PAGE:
There were eighteen versions of this painting, which is typical for one these larger canvases. In the first session, the mood was subdued & contained in spite of the gestural approach. I don’t usually start from white. I like to under-paint first with a dark or mid-tone to make the open areas easier to work through. Here I skipped that stage and white remained the dominant color for quite some time as the dress.
|Wade In The Water-1|
Making the leap to yellow was a nod to local color, but it also helped generate some basic structures that form the ground. By version 4 most of the composition is in place and the figure loses its demur quality, taking on a more assertive stance.
|Wade In The Water-4|
In version 6, I cut down the trees and also some of the value contrasts. The composition was diffuse at this point and the figure had lost its punch, which forced me to spend many days retracing my steps.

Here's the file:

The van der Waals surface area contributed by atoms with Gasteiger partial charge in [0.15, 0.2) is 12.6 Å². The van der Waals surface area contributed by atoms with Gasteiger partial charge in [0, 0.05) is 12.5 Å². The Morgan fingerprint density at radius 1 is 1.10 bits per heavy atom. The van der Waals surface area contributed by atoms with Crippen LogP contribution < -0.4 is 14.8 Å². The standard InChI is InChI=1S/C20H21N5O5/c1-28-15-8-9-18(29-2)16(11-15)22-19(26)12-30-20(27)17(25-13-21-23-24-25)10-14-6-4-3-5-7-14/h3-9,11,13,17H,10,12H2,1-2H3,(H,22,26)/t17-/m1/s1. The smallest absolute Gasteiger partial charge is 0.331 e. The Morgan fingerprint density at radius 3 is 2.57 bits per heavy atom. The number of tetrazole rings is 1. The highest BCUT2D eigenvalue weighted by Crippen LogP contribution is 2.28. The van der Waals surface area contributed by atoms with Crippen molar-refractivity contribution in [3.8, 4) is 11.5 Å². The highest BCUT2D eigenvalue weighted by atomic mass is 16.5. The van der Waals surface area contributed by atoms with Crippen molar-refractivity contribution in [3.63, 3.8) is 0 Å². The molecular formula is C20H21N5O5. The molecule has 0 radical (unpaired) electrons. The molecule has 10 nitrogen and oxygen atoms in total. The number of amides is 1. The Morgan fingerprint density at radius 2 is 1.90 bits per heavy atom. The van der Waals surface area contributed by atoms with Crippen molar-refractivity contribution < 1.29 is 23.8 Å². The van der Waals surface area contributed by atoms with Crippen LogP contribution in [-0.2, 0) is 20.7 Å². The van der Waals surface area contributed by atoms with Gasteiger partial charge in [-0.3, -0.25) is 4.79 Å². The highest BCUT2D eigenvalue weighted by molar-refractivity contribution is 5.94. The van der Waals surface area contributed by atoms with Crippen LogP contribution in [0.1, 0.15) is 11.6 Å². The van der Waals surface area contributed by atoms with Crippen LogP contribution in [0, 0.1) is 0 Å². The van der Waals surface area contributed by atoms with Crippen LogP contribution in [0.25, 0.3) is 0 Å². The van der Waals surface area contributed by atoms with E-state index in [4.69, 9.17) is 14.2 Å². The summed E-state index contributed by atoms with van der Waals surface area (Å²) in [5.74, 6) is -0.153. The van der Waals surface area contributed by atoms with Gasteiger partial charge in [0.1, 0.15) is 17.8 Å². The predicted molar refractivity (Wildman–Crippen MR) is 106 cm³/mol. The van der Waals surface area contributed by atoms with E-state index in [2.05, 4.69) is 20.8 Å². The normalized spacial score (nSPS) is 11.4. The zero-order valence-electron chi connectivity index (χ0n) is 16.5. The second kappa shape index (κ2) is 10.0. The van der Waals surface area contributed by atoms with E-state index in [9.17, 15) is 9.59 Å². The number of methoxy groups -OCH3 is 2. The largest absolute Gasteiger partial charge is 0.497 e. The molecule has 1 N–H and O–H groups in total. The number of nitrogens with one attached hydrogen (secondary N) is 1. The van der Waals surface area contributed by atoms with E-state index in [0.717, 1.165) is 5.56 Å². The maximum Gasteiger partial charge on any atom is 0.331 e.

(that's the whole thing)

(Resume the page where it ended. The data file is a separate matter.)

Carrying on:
|Wade In The Water-6|
Eventually, I was able to steer the painting back in a interesting direction.(Reinstating the trees helped). Even so, the figure remained awkward and the cartoon color- combinations were driving me crazy. I like to think of version 11 as “Attack Of The 50-Foot Hairdo.”
|Wade In The Water-11|
I include version 15 to illustrate how many things you need to change in order to move a painting from “close” to completed. I’d felt all along that the key to the figure was to let the dress be the skin and the skin the dress, without making them entirely interchangeable. As a guiding principle, this is about as confused as you can get.
|Wade In The Water-15|
In the final painting, the majority of energy is in the “drapery” of the flesh and fabric, while the preponderance of mystery-- the necessary stillness--remains in the posture and face.
|"Wade In The Water"-oil on canvas, 48" x 36"|